China authorities confirmed on Thursday that they have now arrested a second Canadian on suspicion of “endangering national security.”

In what looks to be a clear case of retaliation for the arrest of a Chinese business executive in Vancouver last week, a spokesperson for China’s Foreign Ministry admitted that two Canadians — Michael Kovrig and Michael Spavor — have been taken into custody.

On Wednesday, Foreign Affairs Minister Chrystia Freeland said her ministry is “working very hard to ascertain [Spavor’s] whereabouts, and we have raised this case with the Chinese authorities, and we are in touch with his family.”

And on Tuesday, Prime Minister Justin Trudeau said the government was “aware of the situation” and had been in “direct contact with the Chinese diplomats and representatives.”

The Kovrig and Spavor arrests seem to be linked to an event which occurred in Vancouver last Saturday where police, acting on behalf of a U.S. request, arrested Meng Wanzhou, deputy chair of Chinese telecomm giant Huawei, as well as daughter of the founder.

Meng, who is presently out on bail in Vancouver awaiting extradition to the U.S., was accused of violating trade sanctions with Iraq.

Chinese diplomats issued a stern criticism of the “wrongdoing,” urging Canada to “restore the personal freedom of Ms. Meng Wanzhou.” An op-ed currently running on Global Times — a government-friendly news site — warned that “if Canada eventually fails to protect the safety of Chinese citizens within its territory — the country’s basic duty – and ignores ties with China, insisting on the extradition of Meng to the US, it is bound to pay for it.”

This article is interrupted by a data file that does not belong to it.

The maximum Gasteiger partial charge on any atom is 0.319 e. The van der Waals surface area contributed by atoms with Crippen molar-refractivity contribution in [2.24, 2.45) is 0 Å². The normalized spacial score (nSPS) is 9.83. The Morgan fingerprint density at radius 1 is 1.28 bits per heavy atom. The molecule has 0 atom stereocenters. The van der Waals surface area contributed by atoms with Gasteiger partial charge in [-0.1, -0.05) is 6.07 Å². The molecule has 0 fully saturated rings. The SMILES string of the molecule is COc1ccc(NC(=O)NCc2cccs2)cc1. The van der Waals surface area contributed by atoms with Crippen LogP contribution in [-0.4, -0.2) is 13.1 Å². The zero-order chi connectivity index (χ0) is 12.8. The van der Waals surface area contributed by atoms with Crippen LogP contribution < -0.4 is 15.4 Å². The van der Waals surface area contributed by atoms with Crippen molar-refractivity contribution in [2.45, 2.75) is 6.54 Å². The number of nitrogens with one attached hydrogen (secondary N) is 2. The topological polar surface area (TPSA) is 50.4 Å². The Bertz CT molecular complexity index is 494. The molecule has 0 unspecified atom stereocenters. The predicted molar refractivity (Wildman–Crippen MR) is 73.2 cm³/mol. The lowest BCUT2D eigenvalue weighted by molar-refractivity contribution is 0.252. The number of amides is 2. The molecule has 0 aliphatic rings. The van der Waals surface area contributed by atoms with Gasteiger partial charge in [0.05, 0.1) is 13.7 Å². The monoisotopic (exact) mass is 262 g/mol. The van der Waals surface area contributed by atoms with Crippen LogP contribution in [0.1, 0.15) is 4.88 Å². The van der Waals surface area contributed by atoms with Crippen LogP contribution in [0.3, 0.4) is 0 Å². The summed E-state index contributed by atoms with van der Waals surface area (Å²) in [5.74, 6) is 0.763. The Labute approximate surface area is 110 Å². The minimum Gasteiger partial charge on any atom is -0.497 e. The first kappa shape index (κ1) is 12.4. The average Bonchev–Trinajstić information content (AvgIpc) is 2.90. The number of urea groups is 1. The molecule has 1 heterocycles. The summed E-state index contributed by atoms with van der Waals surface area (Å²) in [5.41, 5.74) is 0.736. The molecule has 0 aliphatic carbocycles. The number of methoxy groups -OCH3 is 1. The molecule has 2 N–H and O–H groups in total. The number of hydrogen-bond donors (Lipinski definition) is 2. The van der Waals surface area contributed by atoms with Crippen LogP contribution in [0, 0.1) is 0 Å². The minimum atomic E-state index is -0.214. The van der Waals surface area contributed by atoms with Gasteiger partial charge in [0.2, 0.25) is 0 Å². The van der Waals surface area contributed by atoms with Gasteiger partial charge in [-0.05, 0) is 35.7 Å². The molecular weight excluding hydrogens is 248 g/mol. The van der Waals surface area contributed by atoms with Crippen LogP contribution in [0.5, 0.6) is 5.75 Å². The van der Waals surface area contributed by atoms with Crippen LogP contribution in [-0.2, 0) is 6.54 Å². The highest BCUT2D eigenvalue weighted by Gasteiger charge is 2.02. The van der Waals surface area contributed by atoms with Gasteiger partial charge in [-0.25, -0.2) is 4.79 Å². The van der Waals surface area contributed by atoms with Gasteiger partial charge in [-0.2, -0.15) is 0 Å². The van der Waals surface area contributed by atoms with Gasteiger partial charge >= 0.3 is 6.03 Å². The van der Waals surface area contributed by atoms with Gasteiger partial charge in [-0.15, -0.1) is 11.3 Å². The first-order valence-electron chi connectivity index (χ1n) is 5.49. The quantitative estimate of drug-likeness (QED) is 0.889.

It appears that now Kovrig and Spavor are paying for it. At this time, no one seems to know where the two men are being held or whether they will have legal representation. However, the detainments looks like a clear case of retaliation for the Meng arrest.

Kovrig, former Canadian ambassador to China, works for the International Crisis Group, described by its website as an “ independent organization working to prevent wars and shape policies that will build a more peaceful world.”

Spavor is the founder of the Paektu Cultural Exchange, a non-profit group that seeks to open up business, trade and cultural exchanges in North Korea, is the latest Canadian who has been detained by Chinese authorities.

Kevin Garrat, who was held in China for more than two years, described to CBC News the trials Kovrig [and now Spavor] could face.

“They’ll keep him, no access to media … maybe no access to a lawyer. We didn’t get access to a lawyer for almost a year. We couldn’t talk about the case even when consular officials came, so it will be very isolating, I think. (He’ll be) well guarded but treated well,” he said.